Excerpt as again, link may not work: catholicbridge.com/.../did_the_catholic_churc... ...<quoted text>
I've never met a Christian that was forbidden to read the Bible. The Bible brings us a very simple message on how we should live our lives. Wasn't Noah's ark found just a few years ago? Ancient cities have been uncovered that were thought not to exist and were found located right where they were supposed to be. Relics and sites are still being found that support the Bible. However, if one doesn't believe then he might as well be reading a comic book. Just think about why the placebo effect works!
Did the Catholic Church forbid Bible reading?
How come Catholics weren't allowed to read the Bible?
In this Article
1.The historical context
2.The situation earlier in this century
3.What it's like today
1.History of how the Bible came to us
2.What's with these "extra" books in the Bible
3.Mary in the Bible
4.A biblical examination of gay sex
5.How come Catholics were not allowed to read the Bible?
6.Flowchart of Catholic Doctrine
Some Evangelicals have accused the Catholics of burning people for reading the Bible. Mark Bonocore responds:
We must be careful not to project modern, American sensibilities (in regard to freedom and justice) into the context of medieval history. In the Middle Ages and before 1776, there was simply no such thing as separation of Church and State ---not in Catholic countries OR in Protestant countries. If we "burned people for reading the Bible," then the Protestants burned people for praying in Latin or hearing the Catholic Mass (something they unquestionably did in England, Geneva, and Scandinavia, etc.). At this time in history, heresy was also a secular crime; and the powers of a particular country treated it as such ... Despite the "spin" that some Evangelicals put on the Catholic position, the Catholic Church was never opposed people reading the Bible. What it opposed was people reading interpretations the Bible apart from the teaching authority of the Church, which would lead to the kinds of problems we have today with 30,000 denominations interpreting Scripture differently. The Bible itself warns against this.(2 Peter 1:20). With the invention of printing, there was a communications explosion, and one suddenly saw lots of people making very poor and heretical translations of the Bible and popularizing them throughout Christendom...The Church tried to stop this.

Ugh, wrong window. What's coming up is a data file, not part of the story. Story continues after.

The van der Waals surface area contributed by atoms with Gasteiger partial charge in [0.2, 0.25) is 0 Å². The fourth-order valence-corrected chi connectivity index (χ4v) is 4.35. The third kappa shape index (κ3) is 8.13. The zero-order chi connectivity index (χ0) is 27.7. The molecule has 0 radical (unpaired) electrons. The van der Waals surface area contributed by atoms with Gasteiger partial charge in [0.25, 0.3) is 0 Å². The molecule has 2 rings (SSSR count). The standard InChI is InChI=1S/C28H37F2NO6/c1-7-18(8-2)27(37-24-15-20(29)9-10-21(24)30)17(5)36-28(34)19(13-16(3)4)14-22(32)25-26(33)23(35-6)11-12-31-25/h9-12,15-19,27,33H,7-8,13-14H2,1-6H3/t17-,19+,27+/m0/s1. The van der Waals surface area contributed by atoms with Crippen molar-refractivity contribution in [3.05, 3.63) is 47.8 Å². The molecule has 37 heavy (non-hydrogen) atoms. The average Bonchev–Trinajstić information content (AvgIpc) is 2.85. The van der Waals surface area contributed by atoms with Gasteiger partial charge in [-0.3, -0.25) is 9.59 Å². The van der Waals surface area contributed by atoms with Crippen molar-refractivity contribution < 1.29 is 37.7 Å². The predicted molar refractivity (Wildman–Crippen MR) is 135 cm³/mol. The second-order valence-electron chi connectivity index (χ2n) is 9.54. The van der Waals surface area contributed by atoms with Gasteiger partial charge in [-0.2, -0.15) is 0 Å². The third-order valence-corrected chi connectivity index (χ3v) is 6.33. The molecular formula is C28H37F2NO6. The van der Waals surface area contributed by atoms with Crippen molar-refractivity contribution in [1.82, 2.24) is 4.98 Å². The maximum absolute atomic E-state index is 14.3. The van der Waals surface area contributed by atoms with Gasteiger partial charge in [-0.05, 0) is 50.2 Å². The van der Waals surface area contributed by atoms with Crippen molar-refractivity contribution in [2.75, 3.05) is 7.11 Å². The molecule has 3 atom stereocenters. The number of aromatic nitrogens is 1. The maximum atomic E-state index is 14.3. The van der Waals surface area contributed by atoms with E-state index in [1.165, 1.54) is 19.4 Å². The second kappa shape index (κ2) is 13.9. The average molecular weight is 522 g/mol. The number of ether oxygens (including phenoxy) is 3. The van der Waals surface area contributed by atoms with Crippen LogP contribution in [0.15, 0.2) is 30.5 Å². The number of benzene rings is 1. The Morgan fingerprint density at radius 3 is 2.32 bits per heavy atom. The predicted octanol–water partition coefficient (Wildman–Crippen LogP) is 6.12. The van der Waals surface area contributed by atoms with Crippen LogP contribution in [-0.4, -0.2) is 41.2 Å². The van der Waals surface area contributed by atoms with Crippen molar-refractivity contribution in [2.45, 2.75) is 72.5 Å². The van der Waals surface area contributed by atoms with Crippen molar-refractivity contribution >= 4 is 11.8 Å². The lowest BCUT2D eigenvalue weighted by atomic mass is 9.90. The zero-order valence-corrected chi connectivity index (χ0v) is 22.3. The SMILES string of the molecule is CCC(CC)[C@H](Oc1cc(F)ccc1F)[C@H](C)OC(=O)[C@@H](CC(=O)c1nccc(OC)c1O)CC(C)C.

The common people of the middle ages had no intellectual defense with which they could make a reasonable judgment about the Truth. They were almost as vulnerable to the heresies that were sweeping through their communities as a person standing in front of a gun today. Except a lot more than their lives was at stake, their eternal lives were in jeopardy. Today, if someone went out into the street and started shooting people, we wouldn't say, "let him go ahead and do it, people can protect themselves...it's their own fault if they are shot to death." The Church was very worried that people who were influenced by these heresies were going to spend eternity in hell. No one was punished for simply believing a heresy. The crime was teaching it, and leading others astray. The Church felt it was their job to protect the souls of the innocent. In hindsight, we see that we would have done better by not using force.
Some Evangelicals accuse the Catholic Church of "Chaining Bibles". The Church DID chain Bibles in the Middle Ages; and for the same reason that the Telephone Company chains its directories to the booth -- to prevent people from STEALING them. They were chained so that everyone could read it, in the congregation. Today even telephone books are chained to telephones so they don't "walk" away.